Economically, we laboured under onerous taxation measures, without receiving sufficient social amenities to justify them. We were taxed without representation, and our contributions in taxes have been used to develop other areas.
Seventy-three years after Azikiwe cried to the British about the discrimination of the Igbo, the conditions have relatively not improved. Those that found themselves in power have not done their part in ameliorating this ugly trend. I asked my friend from the North why people hate the Igbo. He said to me that Igbo people are smart. The Igbo are the ones controlling the local economy in the North. I asked my Yoruba friend from Kwara State a similar question and he said the Igbo are the middle class of Nigeria and they control the economy of Nigeria. He said, when one is doing so good, it is bound to bring hatred and envy. I asked my friend from the Niger Delta why many tribes hate the Igbo and he said Igbo are hated because, despite having no international airports and no seaport, yet they are doing better economically.
What will the Igbo communities do to win the hearts of other Nigerians after more than 100 years of living together? Is it their fault that many tribes hate them or are they unintentionally contributing to this immense hatred? If a white person makes an irrational statement about one of our major religions in Europe, an Igbo might get hurt by the statement for which he has no knowledge or control of.
The word ‘Igbo’ means many things to many people in Nigeria. Some say the Igbo are very hardworking, others say they are too aggressive. Others say the Igbo like to showcase their wealth to other tribes, thereby making them to hate them.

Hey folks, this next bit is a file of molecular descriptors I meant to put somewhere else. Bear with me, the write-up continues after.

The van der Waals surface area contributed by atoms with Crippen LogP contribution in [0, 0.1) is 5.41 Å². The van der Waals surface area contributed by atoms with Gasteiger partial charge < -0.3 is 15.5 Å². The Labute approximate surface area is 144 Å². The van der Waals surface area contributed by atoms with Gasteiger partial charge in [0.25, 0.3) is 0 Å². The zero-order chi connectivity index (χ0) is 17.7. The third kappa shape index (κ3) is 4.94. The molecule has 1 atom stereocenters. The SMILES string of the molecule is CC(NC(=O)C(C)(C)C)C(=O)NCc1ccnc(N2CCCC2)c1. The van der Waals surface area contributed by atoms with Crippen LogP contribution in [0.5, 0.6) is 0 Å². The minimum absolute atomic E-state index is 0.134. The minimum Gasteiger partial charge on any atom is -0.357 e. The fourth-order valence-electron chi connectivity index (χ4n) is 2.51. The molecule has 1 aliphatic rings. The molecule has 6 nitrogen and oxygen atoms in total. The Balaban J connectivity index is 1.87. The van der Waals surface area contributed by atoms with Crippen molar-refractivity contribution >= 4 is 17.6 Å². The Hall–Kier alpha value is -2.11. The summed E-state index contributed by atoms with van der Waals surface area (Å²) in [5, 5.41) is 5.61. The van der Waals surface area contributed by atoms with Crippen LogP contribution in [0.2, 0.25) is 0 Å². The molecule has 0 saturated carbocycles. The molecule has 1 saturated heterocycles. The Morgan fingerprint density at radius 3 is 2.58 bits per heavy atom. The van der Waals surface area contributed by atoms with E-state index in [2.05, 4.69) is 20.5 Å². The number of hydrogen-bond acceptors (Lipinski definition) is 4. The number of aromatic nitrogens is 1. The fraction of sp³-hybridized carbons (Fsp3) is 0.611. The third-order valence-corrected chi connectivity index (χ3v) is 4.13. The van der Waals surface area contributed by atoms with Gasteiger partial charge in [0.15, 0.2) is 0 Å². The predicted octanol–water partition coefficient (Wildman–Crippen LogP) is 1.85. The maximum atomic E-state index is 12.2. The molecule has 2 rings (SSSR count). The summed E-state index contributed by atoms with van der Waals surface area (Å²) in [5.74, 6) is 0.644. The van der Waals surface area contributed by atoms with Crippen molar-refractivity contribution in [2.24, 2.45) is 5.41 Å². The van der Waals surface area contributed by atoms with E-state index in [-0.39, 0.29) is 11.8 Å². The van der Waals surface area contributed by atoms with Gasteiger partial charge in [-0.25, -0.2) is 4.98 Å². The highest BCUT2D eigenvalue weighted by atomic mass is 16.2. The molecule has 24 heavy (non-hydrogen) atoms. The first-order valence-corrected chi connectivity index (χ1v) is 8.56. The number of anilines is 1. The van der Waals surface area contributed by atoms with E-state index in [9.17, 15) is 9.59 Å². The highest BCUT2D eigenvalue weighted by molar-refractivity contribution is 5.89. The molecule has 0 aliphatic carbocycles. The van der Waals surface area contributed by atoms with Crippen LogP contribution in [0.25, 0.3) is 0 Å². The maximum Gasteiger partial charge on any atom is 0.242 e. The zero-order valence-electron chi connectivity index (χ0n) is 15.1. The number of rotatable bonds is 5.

Achebe, in one of his books, conceded that the Igbo as a group is not without its flaws. “Its success can and did carry deadly penalties: the dangers of hubris, overweening pride and thoughtlessness, which invite envy and hatred or, even worse, that can obsess the mind with material success and dispose it to all kinds of crude showiness. There is no doubt at all that there is a strand in contemporary Igbo behaviour that can offend by its noisy exhibitionism and disregard for humility and quietness.”
The hatred of the Igbo might have been borne out of lack of understanding of the tribe or the independent minds of the people to achieve excellence or the misunderstanding of the Igbo way of life. There is no crime in anyone wanting to do good for himself or for the society. My interactions with many non-Igbo show that many people hate the Igbo for no apparent reasons or they hate without knowing why they hate them. They liken the Igbo to the Ashanti of Ghana, the Jews, Lebanese or Indians that they come to your town with an empty bag and in few years they own properties and businesses. They say the Igbo can make something out of nothing and the irony of it is that they show you in your face how wealthy they are.
To mitigate this hatred, I will suggest to corporate Igbo businesses outside Igboland to also establish nonprofit businesses and help build and train non-Igbo people in whatever businesses they are doing and show other tribes how to fish and not just give them fish to eat. And to other tribes who hate the Igbo, probably, the hatred must have been learned from our colonial masters who saw the Igbo as a threat to their insatiable belief in controlling races who look different from them and who they think should be less intelligent and submissive to them. Probably, the Igbo proved too tough and unwilling to worship them like other tribes did. Whatever is the case, the Igbo have work to do and the haters have a bigger job to do to purge themselves of their hate. We are people created equal by God and there is no place for hate.
•Obiorah writes from New Jersey, USA, via: firstname.lastname@example.org